For many, the employment-based immigration process is the shortest path to obtaining a green card, thanks to an entire series of advantages. First of all, it takes less time than other immigration programs. Secondly, some employers are willing to give a helping hand for those who are not familiar with the process or who don’t have strong financial resources. What you might not have known so far is that the U.S. government has created a list of occupations prioritized according to the level of education and experience you need to fulfill the duties of the job and the overall importance of the job. And your chances of obtaining a permanent resident card depend, at least partially, on these preference categories. In other words, your career might be decisive.
If you fall under the First Preference category, you are just a step away from getting a green card. This category belongs to foreign nationals with extraordinary abilities, people who gave their share of contribution to humanity, researchers, scientists, professors, perhaps even Nobel Prize winners, or famous international artists. The category also includes multinational executives and managers, whose decisions affect worldwide businesses with thousands of employees.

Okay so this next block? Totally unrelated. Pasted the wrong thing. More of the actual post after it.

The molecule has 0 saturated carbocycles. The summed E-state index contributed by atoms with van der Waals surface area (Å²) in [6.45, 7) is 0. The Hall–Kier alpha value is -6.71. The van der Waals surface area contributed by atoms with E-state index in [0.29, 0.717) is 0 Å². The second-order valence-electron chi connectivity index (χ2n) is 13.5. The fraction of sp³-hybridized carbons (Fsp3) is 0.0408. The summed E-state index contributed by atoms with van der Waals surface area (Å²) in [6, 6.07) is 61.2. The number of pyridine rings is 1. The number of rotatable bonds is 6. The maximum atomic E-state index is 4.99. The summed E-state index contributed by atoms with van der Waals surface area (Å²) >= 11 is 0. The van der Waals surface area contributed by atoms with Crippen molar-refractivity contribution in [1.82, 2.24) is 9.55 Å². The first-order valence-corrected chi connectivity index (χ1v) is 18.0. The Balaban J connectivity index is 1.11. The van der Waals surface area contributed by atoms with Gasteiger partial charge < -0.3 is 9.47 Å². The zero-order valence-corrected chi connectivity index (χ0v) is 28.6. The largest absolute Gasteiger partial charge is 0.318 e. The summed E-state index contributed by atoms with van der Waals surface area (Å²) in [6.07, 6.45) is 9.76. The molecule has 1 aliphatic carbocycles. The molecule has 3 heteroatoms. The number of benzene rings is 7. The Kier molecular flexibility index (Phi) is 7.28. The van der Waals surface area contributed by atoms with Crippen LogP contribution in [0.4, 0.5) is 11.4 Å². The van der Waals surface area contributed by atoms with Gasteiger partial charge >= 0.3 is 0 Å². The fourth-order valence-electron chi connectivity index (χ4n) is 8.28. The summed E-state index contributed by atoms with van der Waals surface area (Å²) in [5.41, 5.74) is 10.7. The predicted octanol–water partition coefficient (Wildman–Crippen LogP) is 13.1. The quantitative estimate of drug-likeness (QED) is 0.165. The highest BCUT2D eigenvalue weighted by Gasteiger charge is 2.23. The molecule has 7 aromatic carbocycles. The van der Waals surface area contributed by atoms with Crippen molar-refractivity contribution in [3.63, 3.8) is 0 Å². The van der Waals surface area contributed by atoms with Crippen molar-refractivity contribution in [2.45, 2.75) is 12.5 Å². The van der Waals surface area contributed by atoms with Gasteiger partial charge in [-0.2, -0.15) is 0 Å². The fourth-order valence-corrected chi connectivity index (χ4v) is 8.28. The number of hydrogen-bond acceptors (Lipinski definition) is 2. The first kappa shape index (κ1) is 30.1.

The Second Preference category is your second best chance to obtain an employment-based green card. It includes professions that require higher education, such as Master degrees at least. This is the most popular level, because there is a wide pool of positions available, and the process is relative short. Careers in this category include computer engineers, civil and chemical engineers, financial managers, accountants, business and management analysts. If you are an exceptional artist, scientist or businessperson, then this is your category as well, but you must demonstrate outstanding abilities and contributions to your industry, with awards, publications or letters of recommendation from your previous employers.
The Third and final Preference category contains occupations that require at least a Bachelor’s degree or the equivalent. Most applicants seek permanent residence through this category, but this can reflect on the period of time you have to wait for available visa numbers, four years or even longer after an employer files a visa request for you. However, in most cases it is worth waiting.
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